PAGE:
- The Washington Times - Thursday, June 19, 2003

Germans look forward

Germany wants the United States to forget their dispute over the war in Iraq and build stronger bilateral relations, a senior German diplomat said yesterday.

“We would like to open a new chapter in our relations,” Klaus Scharioth, Germany’s deputy foreign secretary, told reporters at a breakfast meeting.

The dispute, which began when German Chancellor Gerhard Schroeder bashed the Bush administration during Mr. Schroeder’s election campaign, is “water under the bridge,” Mr. Scharioth said.

In meetings this week with Deputy Secretary of State Richard L. Armitage and National Security Council officials, he said he had delivered a message of reconciliation.

“We should look forward to common challenges,” Mr. Scharioth said, adding that he had received “positive responses” from U.S. officials.

“They were in agreement. They were useful talks,” he added.

Mr. Scharioth pledged Germany’s continued strong support in the war against terrorism and urged Washington to ensure that the reconstruction of Afghanistan and Iraq succeeds.

“The number one issue facing our countries is terrorism,” he said, adding that the international coalition must prevent terrorist networks, such as Osama bin Laden’s al Qaeda, from ever establishing a base in another nation.

“We have to keep this broad-based coalition together,” Mr. Scharioth said.

He said the United States and its allies must not only win the war, but also win the peace.

“We have to win the hearts and minds of the Muslim world, the Arab world,” he said.

Mr. Scharioth also said Europe will work with the United States to “develop a common security strategy” aimed at preventing the spread of weapons of mass destruction, among other goals.

“This has to be urgently done,” he said, expressing hopes that a high-level delegation from the European Union will begin security talks during a Washington visit next week.

Mr. Scharioth added that Europe shares the Bush administration’s worries about Iran’s development of a nuclear reactor, which could lead to the development of nuclear weapons.

Germany, one of Iran’s major trading partners, has warned the Iranian government that it is jeopardizing trade potential by its refusal to give the United Nations full access for weapons inspections.

Mr. Scharioth said Germany also questions why Iran needs nuclear power when it is rich in oil and natural gas and why the country has medium-range missiles that could reach Europe.

Saudis offer water help

Saudi Ambassador Prince Bandar bin Sultan said yesterday that his country is planning to supply Iraq with enough water-purification plants to provide more than 5 million gallons of clear water every day.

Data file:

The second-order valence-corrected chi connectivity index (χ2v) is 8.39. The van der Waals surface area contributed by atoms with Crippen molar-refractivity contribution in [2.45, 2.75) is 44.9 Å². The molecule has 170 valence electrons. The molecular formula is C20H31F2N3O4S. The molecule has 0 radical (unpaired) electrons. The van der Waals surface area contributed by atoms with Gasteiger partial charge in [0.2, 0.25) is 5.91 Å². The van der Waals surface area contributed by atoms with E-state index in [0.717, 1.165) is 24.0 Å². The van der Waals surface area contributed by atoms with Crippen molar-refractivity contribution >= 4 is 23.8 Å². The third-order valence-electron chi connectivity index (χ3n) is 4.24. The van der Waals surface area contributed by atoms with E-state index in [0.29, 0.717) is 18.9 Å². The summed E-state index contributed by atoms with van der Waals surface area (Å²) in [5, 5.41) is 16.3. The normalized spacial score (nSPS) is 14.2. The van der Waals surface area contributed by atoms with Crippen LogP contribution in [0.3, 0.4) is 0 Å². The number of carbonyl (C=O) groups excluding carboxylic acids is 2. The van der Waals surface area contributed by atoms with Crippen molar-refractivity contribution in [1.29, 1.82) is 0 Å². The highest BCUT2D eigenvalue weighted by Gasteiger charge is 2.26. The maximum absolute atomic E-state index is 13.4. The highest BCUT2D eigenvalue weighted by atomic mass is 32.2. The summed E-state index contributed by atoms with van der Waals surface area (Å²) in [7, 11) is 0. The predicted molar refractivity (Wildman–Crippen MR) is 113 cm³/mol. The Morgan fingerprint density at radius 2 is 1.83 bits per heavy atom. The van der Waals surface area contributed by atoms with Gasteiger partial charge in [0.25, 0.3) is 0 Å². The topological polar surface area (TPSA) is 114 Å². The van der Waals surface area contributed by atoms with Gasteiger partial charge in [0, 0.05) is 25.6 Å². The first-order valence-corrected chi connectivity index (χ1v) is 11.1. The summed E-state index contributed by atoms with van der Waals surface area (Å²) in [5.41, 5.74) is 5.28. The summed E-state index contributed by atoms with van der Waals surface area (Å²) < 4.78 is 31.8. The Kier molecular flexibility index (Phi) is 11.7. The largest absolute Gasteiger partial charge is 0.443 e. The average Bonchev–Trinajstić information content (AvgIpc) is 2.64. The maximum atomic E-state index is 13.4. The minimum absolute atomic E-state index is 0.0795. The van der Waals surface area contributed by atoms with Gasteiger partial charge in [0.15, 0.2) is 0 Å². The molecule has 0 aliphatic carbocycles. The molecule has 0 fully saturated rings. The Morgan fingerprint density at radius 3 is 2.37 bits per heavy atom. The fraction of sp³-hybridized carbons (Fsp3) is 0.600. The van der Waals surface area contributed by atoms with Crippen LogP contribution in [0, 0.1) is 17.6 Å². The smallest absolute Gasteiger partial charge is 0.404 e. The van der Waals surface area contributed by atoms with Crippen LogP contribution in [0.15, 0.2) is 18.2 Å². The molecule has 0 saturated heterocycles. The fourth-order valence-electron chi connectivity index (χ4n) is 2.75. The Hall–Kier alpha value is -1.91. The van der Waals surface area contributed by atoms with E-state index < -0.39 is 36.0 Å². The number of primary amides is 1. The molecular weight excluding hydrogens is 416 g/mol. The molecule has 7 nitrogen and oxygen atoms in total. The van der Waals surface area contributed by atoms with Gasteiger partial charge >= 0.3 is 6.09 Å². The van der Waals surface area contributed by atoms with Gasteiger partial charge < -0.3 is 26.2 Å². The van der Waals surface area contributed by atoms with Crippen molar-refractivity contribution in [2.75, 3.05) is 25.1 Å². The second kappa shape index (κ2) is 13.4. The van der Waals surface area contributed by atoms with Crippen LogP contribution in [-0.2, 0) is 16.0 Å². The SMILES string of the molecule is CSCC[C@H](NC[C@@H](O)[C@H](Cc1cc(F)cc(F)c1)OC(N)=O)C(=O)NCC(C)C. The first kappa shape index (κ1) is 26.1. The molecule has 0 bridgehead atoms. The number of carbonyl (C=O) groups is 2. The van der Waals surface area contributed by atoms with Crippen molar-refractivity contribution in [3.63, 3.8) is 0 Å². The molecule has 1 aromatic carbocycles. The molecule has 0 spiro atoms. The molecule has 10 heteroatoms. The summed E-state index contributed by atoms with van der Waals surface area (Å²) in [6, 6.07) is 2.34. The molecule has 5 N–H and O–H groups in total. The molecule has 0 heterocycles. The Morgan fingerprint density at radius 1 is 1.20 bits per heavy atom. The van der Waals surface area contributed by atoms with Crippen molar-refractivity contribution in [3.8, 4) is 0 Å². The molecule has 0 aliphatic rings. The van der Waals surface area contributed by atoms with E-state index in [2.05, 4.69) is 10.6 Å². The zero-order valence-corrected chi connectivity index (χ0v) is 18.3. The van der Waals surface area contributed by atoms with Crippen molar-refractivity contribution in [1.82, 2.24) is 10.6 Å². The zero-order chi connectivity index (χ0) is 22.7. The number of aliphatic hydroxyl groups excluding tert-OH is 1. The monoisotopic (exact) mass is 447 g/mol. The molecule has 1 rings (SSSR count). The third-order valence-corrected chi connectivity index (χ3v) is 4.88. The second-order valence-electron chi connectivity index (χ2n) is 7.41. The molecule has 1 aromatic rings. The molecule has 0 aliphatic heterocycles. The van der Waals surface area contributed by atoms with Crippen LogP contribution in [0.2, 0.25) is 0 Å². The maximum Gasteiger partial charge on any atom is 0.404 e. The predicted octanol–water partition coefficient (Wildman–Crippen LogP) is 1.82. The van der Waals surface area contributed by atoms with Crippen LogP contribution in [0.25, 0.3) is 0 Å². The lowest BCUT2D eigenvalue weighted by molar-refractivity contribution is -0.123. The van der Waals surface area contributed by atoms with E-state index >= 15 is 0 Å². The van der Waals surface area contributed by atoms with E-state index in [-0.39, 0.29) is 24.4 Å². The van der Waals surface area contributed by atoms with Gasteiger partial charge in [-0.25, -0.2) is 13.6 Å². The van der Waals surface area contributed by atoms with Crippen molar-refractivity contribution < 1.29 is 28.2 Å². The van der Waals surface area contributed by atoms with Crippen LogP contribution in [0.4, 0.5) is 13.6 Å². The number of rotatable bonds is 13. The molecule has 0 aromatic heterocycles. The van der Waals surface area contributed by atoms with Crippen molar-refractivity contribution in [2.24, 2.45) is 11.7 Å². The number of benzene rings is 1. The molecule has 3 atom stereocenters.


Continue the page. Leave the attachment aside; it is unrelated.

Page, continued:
Saudi Arabia will donate 10 stations, each with the capacity to purify 520,000 gallons daily. Contaminated water is one of the most serious health threats in Iraq.

“The kingdom of Saudi Arabia continues to respond to the needs of the Iraqi people,” Prince Bandar said in a statement.

“We have set up a comprehensive aid package. We have provided a field hospital, along with ambulances, doctors, medical supplies and foodstuffs. The purification facilities are absolutely necessary due to the growing concerns about the lack of potable water in Iraq.”

U.S. criticizes Indonesia

The U.S. ambassador to Indonesia is calling on its government to create an honest judicial system and hold its military accountable for human rights abuses.

Ambassador Ralph L. Boyce said in a speech this week that “a significant area of concern” for the United States is “the lack of genuine accountability for past human rights abuses by the military.” He cited the 1999 repression of the separatist movements in East Timor, which later gained independence, and in Aceh and Papua New Guinea in 1998.

“Equally troubling have been the actions of armed militias — sometimes associated with political parties — against those with whom they disagree or those who have criticized them.”

Mr. Boyce, however, praised the “amazing” progress the country has made toward democracy since 1998, when the dictator Suharto was forced out of power.

He said the United States will provide $18 million to help pay for Indonesia’s presidential and legislative elections next year.

Call Embassy Row at 202/636-3297, fax 202/832-7278 or e-mail jmorrison@washingtontimes.com.

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